Reminded of Mrs Liuzzo's slaying during the black Selma march, Wilkinson told the Washington Post in 1979 that he felt 'no remorse' about her death.

'She was doing an unsanctimonious thing, helping those n*****s,' he told the paper.

These days Wilkinson seems in denial over the shocking views he once held, and claims the Post misquoted him.

'I never used that word (n*****s), in any interview ever, they misrepresented that word, I always used "negro", that upset a lot of people, but that's the word I used in all my Klan days.

Astonishingly, Wilkinson claims he and other Klan members 'never' sought to impose their values on any body else.

Billy Graham, the respected American evangelical Southern Baptist minister, has been the subject of debate over his original views on race - some of his earliest rallies were segregated - but not those of most of his public ministry.

In 1953 he tore down ropes at a segregated rally, and took part in the 1957 Montgomery bus boycott, invited Dr King to preach with him, and posted bail for the civil rights hero when he was arrested.

Wilkinson said he joined the Klan after the Civil Rights Act was passed in 1964.

'After the schools became integrated they started to have disciplinary problems and black people started to get automatic promotions, whether they passed the grades or not,' he said.

'The majority of the problems was with the blacks, they were not scholastically achieving as the whites did, so they [the establishment] started promoting them up.

'Eventually what they started doing was promoting everybody [all blacks] and I was catching on that they were lowering the standards of teaching.

Wilkinson says he was a lieutenant to then leader David Duke, but after a power play at the top of the organization he managed to elbow Duke aside.

'People came to understand that Mr Duke was not serious to the cause, he had ulterior motives and that's when we splintered off,' he said.

'I didn't think of doing it, hordes of people had asked me to because they wanted to get away from him.

Duke's departure propelled Wilkinson in to the top seat and he dedicated all his time to the Klan, travelling across America to address white supremacist rallies in a private Klan-owned four-seater plane.

When asked if he has changed, he would only say: 'I'm still a segregationist, in the facts that I don't believe that schools should be integrated and I don't believe people should inter-marry.

Asked about the violence he perpetrated during his Klan days and statements he made about a 'race war', Wilkinson said: 'We believed in being prepared, we believed in having our weapons for self-defense.

At rallies Wilkinson often surrounded himself with 'nighthawks' - Klan security guards toting sub-machine guns and sawed-off shotguns.

In a 1980 interview with the Associated Press he was a little more forthright about the Klan's violent intentions: 'If the fact that I say we're going to defend ourselves by any means is violent, then I'm violent.

Asked if he was comfortable being a hated man, even today, Wilkinson added: 'You might be surprised how few people hated me.

The hatred against Wilkinson and his Klan bubbled over at a KKK rally in 1977.

A man plowed a Jaguar sports car into a crowd of 250 people in a bid to kill Wilkinson.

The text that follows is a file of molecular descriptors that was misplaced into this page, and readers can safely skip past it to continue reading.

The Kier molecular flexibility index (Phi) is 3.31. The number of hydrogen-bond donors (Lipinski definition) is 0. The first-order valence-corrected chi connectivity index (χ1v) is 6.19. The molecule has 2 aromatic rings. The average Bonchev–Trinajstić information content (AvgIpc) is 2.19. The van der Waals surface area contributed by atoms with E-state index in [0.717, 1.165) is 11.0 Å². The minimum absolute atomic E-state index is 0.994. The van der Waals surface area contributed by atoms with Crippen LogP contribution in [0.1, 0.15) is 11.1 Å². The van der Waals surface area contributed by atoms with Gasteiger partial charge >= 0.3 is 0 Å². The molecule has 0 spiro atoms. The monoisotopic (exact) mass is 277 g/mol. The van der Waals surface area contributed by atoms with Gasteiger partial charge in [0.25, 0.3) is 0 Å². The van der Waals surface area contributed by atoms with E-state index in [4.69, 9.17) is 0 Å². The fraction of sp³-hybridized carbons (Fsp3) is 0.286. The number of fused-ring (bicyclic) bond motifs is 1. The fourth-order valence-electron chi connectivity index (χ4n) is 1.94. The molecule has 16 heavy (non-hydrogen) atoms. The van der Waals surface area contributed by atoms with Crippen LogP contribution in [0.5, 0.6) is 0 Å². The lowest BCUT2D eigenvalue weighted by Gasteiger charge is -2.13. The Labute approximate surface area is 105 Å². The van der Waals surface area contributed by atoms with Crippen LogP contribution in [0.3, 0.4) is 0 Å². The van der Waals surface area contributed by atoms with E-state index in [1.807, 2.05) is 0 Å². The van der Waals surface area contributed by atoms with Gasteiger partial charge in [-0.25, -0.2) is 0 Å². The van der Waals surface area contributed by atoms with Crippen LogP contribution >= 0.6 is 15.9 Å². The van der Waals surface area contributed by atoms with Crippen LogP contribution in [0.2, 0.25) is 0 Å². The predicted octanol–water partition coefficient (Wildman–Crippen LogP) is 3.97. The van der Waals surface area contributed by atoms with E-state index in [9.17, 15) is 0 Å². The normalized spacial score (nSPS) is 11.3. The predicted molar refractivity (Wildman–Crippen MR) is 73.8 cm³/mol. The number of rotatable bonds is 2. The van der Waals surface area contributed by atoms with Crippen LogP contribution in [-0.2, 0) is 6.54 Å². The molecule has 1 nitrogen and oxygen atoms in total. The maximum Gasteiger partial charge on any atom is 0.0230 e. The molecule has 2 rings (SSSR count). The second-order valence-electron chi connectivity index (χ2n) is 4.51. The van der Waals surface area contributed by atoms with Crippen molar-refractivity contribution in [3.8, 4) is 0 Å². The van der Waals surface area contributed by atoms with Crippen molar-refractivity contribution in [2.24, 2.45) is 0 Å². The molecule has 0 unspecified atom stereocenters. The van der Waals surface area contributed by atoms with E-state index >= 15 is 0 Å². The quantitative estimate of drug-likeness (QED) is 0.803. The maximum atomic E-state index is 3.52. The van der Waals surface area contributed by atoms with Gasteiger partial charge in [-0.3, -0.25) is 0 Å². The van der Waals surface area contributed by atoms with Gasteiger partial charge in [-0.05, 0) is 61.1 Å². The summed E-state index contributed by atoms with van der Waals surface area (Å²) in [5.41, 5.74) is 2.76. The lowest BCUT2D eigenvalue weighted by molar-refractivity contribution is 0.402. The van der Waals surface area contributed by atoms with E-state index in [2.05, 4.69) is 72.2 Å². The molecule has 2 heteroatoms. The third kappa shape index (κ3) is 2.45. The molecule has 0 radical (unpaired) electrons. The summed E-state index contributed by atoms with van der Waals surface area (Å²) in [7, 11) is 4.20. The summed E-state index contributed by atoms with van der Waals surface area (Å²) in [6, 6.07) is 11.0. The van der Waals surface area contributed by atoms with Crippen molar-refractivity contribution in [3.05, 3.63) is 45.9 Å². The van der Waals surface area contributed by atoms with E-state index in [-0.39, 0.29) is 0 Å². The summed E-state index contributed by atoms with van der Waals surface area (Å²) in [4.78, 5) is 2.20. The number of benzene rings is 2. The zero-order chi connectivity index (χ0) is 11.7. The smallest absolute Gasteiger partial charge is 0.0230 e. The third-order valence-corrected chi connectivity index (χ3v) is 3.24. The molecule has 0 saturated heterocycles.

Wilkinson was addressing the outdoor rally in Plains, Georgia when a man revved up his Jaguar and smashed through the speakers' platform and into the crowd, witnesses said.

Of the 32 persons injured, 19 required hospitalization, many with broken bones.

'He said he was trying to get Wilkinson,' Sumter County Sheriff Randy Howard told the Associated Press.

'He said he had a lot of black friends and he was going to get even with Wilkinson for what he was saying about the blacks,' the sheriff said.

A 30-year-old mechanic called Buddy Cochran, who had been drinking heavily, was taken into custody following the incident.

Wilkinson recalls the near miss. He said: 'He didn't like me, a lot of people were injured, all I got was three cracked ribs.

What's worse, Wilkinson doesn't believe today any of the reported 10,000 former members of the Klan who followed him in the 1980s would be upset in the knowledge their former leader now fraternizes with the local Black and Mayan population in Belize.

He claims he came to the country in 1984 when the US was experiencing an economic decline.

'It was bad particularly in the oil producing states, Louisiana being one of them,' he said.

Wilkinson's nonchalant attitude towards his relocation to a multi-cultural place like Belize may seem dumbfounding.

He even said he refused to shake the hand of black reporters he met along his travels, but 'only cause they wrote bad things about me', he said.

Wilkinson says he no longer has any involvement in Klan activity not even from a distance.

But when pressed on what his true views are today – in particular his thoughts on a black American President - he is reluctant to open up.

Wilkinson also denied claims he was an FBI informant – a reason some have speculated was the reason why he fled the States and seemingly vanished from the white-supremacist scene.

For now widower Wilkinson, who lost his wife of 49 years in 2013, enjoys a quiet life in paradise with a younger girlfriend from Louisiana.

On his plans for retirement he says he hopes to sell his $3million resort and buy himself a house further up the coast.

'I just wanna continue enjoy scuba-diving and snorkeling and spear-fishing,' he said.

While enjoying life in Belize is good he refuses to turn his back on his past in Louisiana.

Or could it be that this is one former Imperial Wizard who has found peace with himself and those around him – black or white?